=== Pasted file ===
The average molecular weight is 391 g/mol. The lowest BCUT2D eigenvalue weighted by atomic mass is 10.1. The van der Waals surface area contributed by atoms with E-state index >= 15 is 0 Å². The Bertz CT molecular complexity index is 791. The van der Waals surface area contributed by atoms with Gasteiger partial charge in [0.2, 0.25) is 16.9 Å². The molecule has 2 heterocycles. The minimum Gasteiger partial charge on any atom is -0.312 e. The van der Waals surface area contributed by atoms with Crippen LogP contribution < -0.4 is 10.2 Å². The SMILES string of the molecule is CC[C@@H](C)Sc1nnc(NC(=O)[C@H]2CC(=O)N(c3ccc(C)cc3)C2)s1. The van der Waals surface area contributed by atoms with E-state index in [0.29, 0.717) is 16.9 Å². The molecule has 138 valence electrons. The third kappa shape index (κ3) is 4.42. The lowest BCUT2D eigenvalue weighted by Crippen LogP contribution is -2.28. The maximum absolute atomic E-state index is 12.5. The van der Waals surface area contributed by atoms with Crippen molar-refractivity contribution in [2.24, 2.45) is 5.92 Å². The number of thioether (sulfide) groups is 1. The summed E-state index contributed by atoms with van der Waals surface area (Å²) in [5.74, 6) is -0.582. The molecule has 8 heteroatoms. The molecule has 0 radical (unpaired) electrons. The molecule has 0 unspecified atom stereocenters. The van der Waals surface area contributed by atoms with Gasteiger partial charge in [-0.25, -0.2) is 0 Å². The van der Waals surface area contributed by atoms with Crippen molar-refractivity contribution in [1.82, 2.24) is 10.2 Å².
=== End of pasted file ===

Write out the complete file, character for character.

The average molecular weight is 391 g/mol. The lowest BCUT2D eigenvalue weighted by atomic mass is 10.1. The van der Waals surface area contributed by atoms with E-state index >= 15 is 0 Å². The Bertz CT molecular complexity index is 791. The van der Waals surface area contributed by atoms with Gasteiger partial charge in [0.2, 0.25) is 16.9 Å². The molecule has 2 heterocycles. The minimum Gasteiger partial charge on any atom is -0.312 e. The van der Waals surface area contributed by atoms with Crippen LogP contribution < -0.4 is 10.2 Å². The SMILES string of the molecule is CC[C@@H](C)Sc1nnc(NC(=O)[C@H]2CC(=O)N(c3ccc(C)cc3)C2)s1. The van der Waals surface area contributed by atoms with E-state index in [0.29, 0.717) is 16.9 Å². The molecule has 138 valence electrons. The third kappa shape index (κ3) is 4.42. The lowest BCUT2D eigenvalue weighted by Crippen LogP contribution is -2.28. The maximum absolute atomic E-state index is 12.5. The van der Waals surface area contributed by atoms with Crippen molar-refractivity contribution in [2.24, 2.45) is 5.92 Å². The number of thioether (sulfide) groups is 1. The summed E-state index contributed by atoms with van der Waals surface area (Å²) in [5.74, 6) is -0.582. The molecule has 8 heteroatoms. The molecule has 0 radical (unpaired) electrons. The molecule has 0 unspecified atom stereocenters. The van der Waals surface area contributed by atoms with Gasteiger partial charge in [-0.25, -0.2) is 0 Å². The van der Waals surface area contributed by atoms with Crippen molar-refractivity contribution in [1.82, 2.24) is 10.2 Å².